Growth in the UK’s manufacturing sector has sped up for the second month in a row despite squeezed supply chains, new data has shown.
A survey of manufacturers found they revved up their output for the 18th month running in November.
However, while the sector has been growing for months, the rate of expansion has been weighed down recently.
It was only in October the sector started to reverse a five-month growth slowdown, something that continued last month.
In a monthly survey known as the manufacturing purchasing managers’ index (PMI), IHS Markit and CIPS assign a score to the sector. Anything that is higher than 50 means that the sector is growing.
It reached 58.1 last month, compared to 57.8 in October and 57.1 in September, but still considerably below the 60.3 score that was recorded in August.
There are still significant pressures on the sector and supply chain strains have led to shortages of the components that manufacturers need to make their products.
As a result, prices to buy components and commodities have increased by their fastest rate since the PMI survey started three decades ago.
Around three-quarters of the survey’s respondents said that prices had risen while fewer than one in a hundred reported a drop.
“New orders flows exacerbated the problem in manufacturing capacity with the fastest intake for three months, and it was the domestic market that made up the majority of the new work,” said Duncan Brock, group director at the Chartered Institute of Procurement & Supply (CIPS).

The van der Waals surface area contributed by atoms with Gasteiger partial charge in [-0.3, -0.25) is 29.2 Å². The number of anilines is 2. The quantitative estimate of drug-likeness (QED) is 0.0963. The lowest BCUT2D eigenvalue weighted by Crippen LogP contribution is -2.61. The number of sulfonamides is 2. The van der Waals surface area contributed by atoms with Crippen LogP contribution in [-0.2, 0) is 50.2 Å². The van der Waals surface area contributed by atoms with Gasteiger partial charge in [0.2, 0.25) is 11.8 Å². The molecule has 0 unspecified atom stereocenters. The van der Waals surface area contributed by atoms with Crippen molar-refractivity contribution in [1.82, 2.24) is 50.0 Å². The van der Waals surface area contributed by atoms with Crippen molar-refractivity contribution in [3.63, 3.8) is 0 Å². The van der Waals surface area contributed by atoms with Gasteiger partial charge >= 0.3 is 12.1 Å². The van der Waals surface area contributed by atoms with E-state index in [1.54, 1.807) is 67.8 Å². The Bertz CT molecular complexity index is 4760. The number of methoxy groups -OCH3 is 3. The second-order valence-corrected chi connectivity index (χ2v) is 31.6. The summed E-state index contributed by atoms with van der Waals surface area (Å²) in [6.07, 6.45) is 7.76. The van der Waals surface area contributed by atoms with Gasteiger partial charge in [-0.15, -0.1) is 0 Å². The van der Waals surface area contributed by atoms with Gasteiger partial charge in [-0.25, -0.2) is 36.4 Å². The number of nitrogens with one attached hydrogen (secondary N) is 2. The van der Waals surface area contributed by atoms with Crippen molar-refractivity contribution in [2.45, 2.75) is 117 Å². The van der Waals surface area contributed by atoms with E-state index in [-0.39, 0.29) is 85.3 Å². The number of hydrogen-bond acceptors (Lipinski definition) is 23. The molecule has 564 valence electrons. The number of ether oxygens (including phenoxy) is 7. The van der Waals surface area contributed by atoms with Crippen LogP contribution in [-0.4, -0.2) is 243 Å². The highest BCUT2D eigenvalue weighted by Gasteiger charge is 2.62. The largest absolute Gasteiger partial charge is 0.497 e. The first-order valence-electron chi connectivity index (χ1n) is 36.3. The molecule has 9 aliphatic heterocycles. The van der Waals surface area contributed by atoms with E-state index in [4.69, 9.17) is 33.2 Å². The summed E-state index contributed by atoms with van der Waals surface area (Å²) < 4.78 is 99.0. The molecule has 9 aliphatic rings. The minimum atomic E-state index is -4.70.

“Export orders dropped back again as long lead times, port and shipping difficulties caused some clients to lose patience and opt to source elsewhere.”
IHS Markit director Rob Dobson said: “Although November saw rates of expansion in output and new orders gain some traction, growth remains lacklustre compared to the first half of the year.
“Manufacturers are facing a challenging backdrop, with rising supply chain disruptions, staff shortages and inflationary pressures stifling growth while ongoing difficulties caused by Brexit and logistical headaches restrict opportunities to expand into overseas markets.”
He added: “The current mix of supply-side constraints, cost increases, skill shortages and rising demand for labour will add to the expectations of an imminent rate increase by the central bank, but the survey highlights how the subdued rate of manufacturing growth and export decline leaves industry in a vulnerable position to any new headwinds, not least the Omicron variant.”